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Walter E. Fauntroy papers, part 1

 Collection
Identifier: MS2070

Collection Scope and Content

This collection contains correspondence, news releases, booklets, articles, brochures, statements, meeting files, briefing books, memorabilia, newsletters, photographs, negatives, slides, bills, and hearing files. These materials date from 1941-90 with the bulk of the records falling between 1960-90.

This collection of materials was generated during thirty-nine years of community, religious and political service. Fauntroy was an advocate of civil and political rights. A former congressman, Fauntroy served the people of the District of Columbia through various roles. Since 1959, Fauntroy has been the pastor of New Bethel Baptist Church. His exceptional leadership in community affairs led Rev. Dr. Martin Luther King, Jr., founder of the Southern Christian Leadership Conference (SCLC), to appoint Fauntroy as the director of the Washington D.C. Bureau of SCLC. Through this position, he served as the coordinator of various historic events associated with the organization such as the 1963 March On Washington for Jobs and Freedom and the 1965 March from Selma to Montgomery, Alabama.

Fauntroy was the first vice chairman appointed to the Washington D.C. City Council. After years of promoting voting rights and representation for citizens of the District, Fauntroy served as the representative of Washington, D.C. in the United States Congress for twenty years. He was an advocate of urban renewal in the District of Columbia, and was a founder and director of the Shaw Urban Renewal Project and the Model Inner City Community Organization (MICCO).

By donating his papers to GWU, Fauntroy has enabled decades of community service through a collaboration of religious, civil and political activity to be treasured, researched and used for various educational purposes.

Fauntroy did not place any restrictions on the use of his papers. All rights and interests were transferred to the Department of Special Collections. In 1998, GWU retained The History Factory to organize, preserve and describe a select portion of his papers in anticipation of using some of the materials in the Library's exhibit on the 35th Anniversary of the 1963 March on Washington.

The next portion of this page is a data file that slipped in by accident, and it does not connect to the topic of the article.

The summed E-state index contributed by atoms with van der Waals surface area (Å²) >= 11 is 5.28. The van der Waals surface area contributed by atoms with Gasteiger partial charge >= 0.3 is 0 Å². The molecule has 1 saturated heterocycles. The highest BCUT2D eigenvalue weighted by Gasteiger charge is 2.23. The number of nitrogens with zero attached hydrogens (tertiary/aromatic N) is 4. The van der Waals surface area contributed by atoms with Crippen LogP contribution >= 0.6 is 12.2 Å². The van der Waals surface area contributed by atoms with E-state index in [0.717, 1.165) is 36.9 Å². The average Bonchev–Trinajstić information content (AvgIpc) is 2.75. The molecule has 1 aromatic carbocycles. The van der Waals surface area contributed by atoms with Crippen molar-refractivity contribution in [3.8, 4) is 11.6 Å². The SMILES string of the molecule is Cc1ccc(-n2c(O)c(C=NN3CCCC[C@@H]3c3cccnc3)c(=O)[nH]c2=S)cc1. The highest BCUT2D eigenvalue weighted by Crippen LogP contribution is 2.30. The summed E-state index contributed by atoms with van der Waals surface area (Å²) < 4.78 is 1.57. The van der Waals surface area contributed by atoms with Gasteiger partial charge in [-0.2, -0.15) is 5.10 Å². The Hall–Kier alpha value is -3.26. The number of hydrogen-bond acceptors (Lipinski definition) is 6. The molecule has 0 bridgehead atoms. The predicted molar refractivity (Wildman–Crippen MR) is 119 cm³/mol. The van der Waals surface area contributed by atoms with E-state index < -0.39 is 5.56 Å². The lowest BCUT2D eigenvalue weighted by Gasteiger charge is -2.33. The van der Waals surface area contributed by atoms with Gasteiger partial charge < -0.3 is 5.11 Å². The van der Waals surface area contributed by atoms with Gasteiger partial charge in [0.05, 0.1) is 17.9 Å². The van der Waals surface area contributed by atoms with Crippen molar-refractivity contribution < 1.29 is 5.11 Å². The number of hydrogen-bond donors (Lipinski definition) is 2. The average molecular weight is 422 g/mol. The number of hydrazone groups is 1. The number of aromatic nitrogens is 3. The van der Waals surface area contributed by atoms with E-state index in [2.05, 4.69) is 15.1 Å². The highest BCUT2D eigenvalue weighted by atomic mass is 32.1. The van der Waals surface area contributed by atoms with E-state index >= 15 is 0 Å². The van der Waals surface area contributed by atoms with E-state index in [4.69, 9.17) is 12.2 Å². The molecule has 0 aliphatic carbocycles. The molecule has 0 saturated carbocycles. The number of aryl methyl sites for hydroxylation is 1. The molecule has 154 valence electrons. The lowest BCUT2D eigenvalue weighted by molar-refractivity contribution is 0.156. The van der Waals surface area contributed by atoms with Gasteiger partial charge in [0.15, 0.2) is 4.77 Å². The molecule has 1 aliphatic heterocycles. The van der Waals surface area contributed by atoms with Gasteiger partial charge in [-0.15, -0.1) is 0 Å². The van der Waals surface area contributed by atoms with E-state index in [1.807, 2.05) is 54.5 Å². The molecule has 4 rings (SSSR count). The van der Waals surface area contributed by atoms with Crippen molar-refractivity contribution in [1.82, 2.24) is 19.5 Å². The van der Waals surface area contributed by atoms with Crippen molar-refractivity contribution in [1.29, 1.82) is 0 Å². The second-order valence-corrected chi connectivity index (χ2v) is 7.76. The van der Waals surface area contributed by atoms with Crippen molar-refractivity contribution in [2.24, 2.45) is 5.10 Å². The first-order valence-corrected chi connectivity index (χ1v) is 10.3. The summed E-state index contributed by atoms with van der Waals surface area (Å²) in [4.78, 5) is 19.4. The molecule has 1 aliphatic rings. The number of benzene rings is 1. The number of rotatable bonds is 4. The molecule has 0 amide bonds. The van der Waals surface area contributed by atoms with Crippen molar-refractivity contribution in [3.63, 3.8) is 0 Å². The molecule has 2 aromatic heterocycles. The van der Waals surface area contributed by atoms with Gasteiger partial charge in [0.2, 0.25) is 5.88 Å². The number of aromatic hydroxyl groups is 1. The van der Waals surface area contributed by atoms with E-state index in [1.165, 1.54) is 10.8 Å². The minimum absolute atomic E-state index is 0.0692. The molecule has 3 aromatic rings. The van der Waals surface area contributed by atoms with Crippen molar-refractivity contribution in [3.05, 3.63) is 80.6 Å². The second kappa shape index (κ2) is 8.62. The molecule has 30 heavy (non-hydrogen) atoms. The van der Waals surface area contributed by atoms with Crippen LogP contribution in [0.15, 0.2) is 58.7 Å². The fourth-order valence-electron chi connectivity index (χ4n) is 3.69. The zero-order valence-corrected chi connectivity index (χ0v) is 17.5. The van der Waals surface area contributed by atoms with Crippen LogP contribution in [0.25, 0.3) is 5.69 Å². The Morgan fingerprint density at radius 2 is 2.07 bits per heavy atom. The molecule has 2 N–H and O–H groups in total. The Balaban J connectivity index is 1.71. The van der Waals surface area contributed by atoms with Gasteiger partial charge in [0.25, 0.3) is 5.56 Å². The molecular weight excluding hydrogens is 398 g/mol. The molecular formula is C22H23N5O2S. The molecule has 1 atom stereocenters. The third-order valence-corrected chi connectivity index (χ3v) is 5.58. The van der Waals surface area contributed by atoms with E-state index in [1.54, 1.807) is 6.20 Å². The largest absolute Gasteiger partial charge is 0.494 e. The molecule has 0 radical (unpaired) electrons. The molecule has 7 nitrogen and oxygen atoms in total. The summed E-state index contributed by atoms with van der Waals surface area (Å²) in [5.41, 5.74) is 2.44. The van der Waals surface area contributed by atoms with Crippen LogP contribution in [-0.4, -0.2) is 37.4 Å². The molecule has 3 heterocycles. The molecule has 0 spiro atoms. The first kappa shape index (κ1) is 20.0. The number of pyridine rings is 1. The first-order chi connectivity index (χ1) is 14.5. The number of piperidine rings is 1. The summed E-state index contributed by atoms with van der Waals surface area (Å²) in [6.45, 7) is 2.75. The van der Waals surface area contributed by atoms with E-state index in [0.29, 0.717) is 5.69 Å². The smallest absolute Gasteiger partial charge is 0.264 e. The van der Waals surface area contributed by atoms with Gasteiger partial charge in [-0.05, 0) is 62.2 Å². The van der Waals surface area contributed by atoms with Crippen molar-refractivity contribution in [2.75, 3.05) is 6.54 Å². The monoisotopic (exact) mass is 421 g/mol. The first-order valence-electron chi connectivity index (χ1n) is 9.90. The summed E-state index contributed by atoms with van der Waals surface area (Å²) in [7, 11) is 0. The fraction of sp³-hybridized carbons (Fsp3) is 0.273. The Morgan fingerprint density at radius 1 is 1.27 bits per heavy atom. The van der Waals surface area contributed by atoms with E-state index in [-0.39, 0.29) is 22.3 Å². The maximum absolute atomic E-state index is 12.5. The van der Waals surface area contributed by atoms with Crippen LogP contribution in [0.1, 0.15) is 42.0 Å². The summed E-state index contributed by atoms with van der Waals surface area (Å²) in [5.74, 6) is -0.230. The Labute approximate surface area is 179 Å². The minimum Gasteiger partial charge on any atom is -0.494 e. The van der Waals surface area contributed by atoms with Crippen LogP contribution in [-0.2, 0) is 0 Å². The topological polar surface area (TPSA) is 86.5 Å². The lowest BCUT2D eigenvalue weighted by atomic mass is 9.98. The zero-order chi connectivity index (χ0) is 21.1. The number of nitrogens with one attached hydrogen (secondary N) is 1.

Dates

  • 1941-1990

Creator

Restrictions on Access

This collection is open for research.

Restrictions on Use

Some material may be copyrighted or restricted. It is the patron's obligation to determine and satisfy copyright or other case restrictions when publishing or otherwise distributing materials found in the collections.

Biographical Note

Walter E. Fauntroy was born in Washington, D.C. on February 6, 1933. He graduated from Dunbar High School in 1952 and received his Bachelor of Arts from Virginia Union University in 1955. He earned a bachelor of divinity from Yale University Divinity School in 1958. In 1959, he began his career in public service through his appointment as pastor of his childhood church, New Bethel Baptist Church.

An advocate of civil rights, Fauntroy served as a leader in the civil rights movement. In 1960, Rev. Dr. Martin Luther King, Jr., founder of the Southern Christian Leadership Conference (SCLC), appointed Fauntroy director of the Washington Bureau of SCLC. He remained in that position until 1971. As a director of SCLC, Fauntroy coordinated many historic events, including events leading up to the August 1963 March on Washington for Jobs and Freedom and the 1965 March from Selma to Montgomery, Alabama. In 1968, he served as the national coordinator of the Poor People's Campaign.

Fauntroy utilized his civil rights experience to promote urban redevelopment within the District of Columbia. He founded and served as the director of the Shaw Urban Renewal Project, and along with other Washington ministers, founded the Model Inner City Community Organization (MICCO), a neighborhood planning corporation. Fauntroy's active community involvement led to his first political position as the first vice chairman appointed to the District of Columbia Council in 1967. In 1969, Fauntroy resigned from the D.C. Council in order to focus more attention toward MICCO. Fauntroy's community service efforts and promotion of civil rights led him to work towards achieving rights for District residents. He became a vocal advocate for voting rights and representation within the District.